Rotary Blowers Replacing Bellows

Joined
Jul 15, 2019
Messages
3
Hello. I am brand new to civilwartalk and am looking forward to participating and learning. As a novice blacksmith's apprentice, I have a question that will help me along in preparing a presentation on changes in blacksmithing from 1860 through 1920. This was an interesting period as technology was catching up with a here-to-fore hands-on trade.

Some time ago, a reenactor told me that blacksmiths with Union (wagon) trains carried rotary blowers in lieu of bellows. I have been unable to confirm this statement and blacksmithing history articles are somewhat contradictory as to when blowers were introduced. Some references indicate introduction as early as 1854 while other--manufacturers' histories--seem to focus on the 1880s or 90s. I would appreciate any information that would help to verify or refute the reenactor's comment.
 

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redbob

Captain
Joined
Feb 18, 2013
Messages
6,672
Location
Hoover, Alabama
Welcome to the group from middle Alabama and we have several blacksmiths in the group that specialize in Civil War era blacksmithing. Also, try Starkville Civil War Arsenal www.starkvillecivilwararsenal.com and Civil War Blacksmithing by David Einhorn . Good luck on your search.
 

Kurt G

Sergeant
Joined
May 23, 2018
Messages
698
Welcome from Michigan . I believe bellows were used on the battery forges or traveling forges .
 

dixie1861

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Joined
Feb 15, 2018
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985
Hi and welcome! Glad that you've joined us! Sorry to say that I can't help you out on the info, but someone will come along shortly that will help you out.
 

Seduzal

Brigadier General
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Jun 19, 2013
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5,626
Location
Canton, North Carolina
Welcome to CWT from the Smoky Mountain side of North Carolina. Just jump right in and enjoy.
Just wait a little while and someone will be along to answer your questions. We have a few members here on CWT at are Blacksmiths maybe they can help you.
 

byron ed

2nd Lieutenant
Joined
Mar 22, 2017
Messages
2,608
Location
Midwest
Bellows and blowers are not in detail equated, according to the blacksmiths in the historic village where I'm on staff. Their shop has both types, it being a dual forge. The bellows has the advantage of hands-off function -- you pump it up and it takes some minutes to complete its fall, air blowing consistently all the while, a time in which you can manipulate the piece for even heating if desired.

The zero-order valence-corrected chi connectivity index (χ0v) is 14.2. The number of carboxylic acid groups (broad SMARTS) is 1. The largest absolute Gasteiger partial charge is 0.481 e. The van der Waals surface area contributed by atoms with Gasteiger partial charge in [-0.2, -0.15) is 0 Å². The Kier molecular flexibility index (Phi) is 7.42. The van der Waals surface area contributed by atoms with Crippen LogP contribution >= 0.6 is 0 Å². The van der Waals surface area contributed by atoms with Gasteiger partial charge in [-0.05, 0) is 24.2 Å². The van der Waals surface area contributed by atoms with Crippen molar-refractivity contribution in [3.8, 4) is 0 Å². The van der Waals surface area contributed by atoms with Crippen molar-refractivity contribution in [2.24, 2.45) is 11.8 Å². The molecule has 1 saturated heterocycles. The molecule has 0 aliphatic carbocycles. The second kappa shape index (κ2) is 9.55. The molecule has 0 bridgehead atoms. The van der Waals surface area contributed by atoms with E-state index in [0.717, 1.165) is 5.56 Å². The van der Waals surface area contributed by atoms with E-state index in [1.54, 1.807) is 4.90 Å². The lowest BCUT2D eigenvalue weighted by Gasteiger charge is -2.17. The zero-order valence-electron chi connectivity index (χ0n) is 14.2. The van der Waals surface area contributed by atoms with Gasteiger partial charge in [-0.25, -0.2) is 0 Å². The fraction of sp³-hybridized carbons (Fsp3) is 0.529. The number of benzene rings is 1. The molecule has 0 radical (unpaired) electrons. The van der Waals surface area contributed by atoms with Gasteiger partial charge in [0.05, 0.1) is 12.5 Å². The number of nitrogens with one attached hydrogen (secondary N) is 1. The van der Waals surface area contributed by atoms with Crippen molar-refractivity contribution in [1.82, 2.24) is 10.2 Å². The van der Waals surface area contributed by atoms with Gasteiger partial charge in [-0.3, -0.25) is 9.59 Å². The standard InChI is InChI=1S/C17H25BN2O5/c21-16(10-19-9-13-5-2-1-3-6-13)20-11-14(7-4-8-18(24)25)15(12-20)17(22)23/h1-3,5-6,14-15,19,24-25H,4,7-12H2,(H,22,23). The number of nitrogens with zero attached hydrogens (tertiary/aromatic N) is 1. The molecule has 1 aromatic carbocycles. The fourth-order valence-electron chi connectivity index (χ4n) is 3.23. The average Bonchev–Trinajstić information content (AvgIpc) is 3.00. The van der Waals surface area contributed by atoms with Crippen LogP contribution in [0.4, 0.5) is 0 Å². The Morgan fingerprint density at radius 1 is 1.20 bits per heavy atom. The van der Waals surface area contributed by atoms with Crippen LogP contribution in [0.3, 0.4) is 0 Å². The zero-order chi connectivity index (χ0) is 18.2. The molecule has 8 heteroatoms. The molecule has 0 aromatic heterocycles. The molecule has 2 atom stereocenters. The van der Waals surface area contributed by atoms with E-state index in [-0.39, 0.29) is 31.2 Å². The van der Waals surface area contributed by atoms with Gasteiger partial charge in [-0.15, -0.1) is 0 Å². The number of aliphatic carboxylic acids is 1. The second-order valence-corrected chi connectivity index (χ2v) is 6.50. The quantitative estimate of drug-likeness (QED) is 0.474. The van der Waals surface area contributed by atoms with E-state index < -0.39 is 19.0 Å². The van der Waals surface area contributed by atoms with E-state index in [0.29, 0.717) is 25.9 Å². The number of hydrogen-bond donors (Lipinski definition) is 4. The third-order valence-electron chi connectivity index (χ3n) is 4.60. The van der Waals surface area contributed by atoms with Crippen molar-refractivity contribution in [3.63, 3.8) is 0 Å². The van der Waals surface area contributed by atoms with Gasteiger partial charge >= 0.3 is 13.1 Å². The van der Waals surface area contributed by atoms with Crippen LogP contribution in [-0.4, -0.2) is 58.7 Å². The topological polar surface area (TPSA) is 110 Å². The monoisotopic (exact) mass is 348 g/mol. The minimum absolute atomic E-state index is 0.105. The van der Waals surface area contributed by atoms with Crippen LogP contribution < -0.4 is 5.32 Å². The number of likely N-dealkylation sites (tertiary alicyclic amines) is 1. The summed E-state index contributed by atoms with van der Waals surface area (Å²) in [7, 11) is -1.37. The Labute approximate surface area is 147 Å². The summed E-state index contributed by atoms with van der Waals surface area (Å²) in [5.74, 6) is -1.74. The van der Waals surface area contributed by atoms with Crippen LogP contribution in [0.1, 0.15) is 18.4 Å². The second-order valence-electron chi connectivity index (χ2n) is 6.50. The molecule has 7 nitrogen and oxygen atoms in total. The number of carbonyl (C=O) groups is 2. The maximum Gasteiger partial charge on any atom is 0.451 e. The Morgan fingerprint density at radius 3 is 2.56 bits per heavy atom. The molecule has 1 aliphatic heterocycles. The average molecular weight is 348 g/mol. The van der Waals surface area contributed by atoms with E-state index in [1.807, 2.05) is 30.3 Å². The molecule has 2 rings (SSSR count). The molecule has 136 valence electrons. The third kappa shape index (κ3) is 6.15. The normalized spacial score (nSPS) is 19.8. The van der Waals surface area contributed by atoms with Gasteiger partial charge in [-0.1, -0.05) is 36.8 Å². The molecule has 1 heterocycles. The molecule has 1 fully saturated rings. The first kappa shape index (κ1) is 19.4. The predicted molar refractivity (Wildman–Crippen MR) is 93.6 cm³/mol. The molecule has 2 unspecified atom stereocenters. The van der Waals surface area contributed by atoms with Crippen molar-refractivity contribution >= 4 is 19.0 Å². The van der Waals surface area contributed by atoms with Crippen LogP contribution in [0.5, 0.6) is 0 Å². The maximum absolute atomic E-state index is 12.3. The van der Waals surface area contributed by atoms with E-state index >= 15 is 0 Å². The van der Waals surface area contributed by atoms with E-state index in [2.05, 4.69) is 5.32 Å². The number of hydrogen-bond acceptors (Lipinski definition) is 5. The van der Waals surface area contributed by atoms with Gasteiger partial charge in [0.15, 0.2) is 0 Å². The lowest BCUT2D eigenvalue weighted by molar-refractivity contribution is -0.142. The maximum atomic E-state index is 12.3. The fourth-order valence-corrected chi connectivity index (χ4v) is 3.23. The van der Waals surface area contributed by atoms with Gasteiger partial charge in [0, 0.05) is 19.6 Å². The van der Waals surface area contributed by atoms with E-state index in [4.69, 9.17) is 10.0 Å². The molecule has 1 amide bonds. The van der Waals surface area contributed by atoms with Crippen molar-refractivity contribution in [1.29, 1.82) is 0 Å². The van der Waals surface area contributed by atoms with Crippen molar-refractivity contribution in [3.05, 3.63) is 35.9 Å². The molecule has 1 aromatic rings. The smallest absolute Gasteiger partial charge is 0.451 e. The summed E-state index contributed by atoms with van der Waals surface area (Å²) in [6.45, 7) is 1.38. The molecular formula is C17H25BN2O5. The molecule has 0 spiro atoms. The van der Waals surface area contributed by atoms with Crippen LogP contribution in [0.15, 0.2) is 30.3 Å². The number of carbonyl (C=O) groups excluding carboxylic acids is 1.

The blower seems better for functions of forge welding, where the piece needs to reach yellow-white temperature, harder to do via bellows which has less acceleration ability.

U.S. Artillery travelling "A" forge indeed uses an internal bellows - fully adequate for shaping horse shoes after all - but I don't know that a portable blower/pan forge wasn't also carried in the battery wagon.
 
Joined
Jul 15, 2019
Messages
3
Bellows and blowers are not in detail equated, according to the blacksmiths in the historic village where I'm on staff. Their shop has both types, it being a dual forge. The bellows has the advantage of hands-off function -- you pump it up and it takes some minutes to complete its fall, air blowing consistently all the while, a time in which you can manipulate the piece for even heating if desired.

The blower seems better for functions of forge welding, where the piece needs to reach yellow-white temperature, harder to do via bellows which has less acceleration ability.

U.S. Artillery travelling "A" forge indeed uses an internal bellows - fully adequate for shaping horse shoes after all - but I don't know that a portable blower/pan forge wasn't also carried in the battery wagon.
I have found no evidence that blowers were carried as part of the battery forge. My source referred only to their use with blacksmiths accompanying army trains.
 

byron ed

2nd Lieutenant
Joined
Mar 22, 2017
Messages
2,608
Location
Midwest
I have found no evidence that blowers were carried as part of the battery forge. My source referred only to their use with blacksmiths accompanying army trains.
The "A" forges themselves used only bellows; the enclosed box only big enough for tools. That a portable blower forge could easily be carried in the separate battery wagon, and how obviously useful that would have been has to remain speculation, although proving it never happened would be the harder row to hoe.

(btw blacksmiths of the battery qualify as blacksmiths accompanying army trains, so I'm not understanding the distinction).
 
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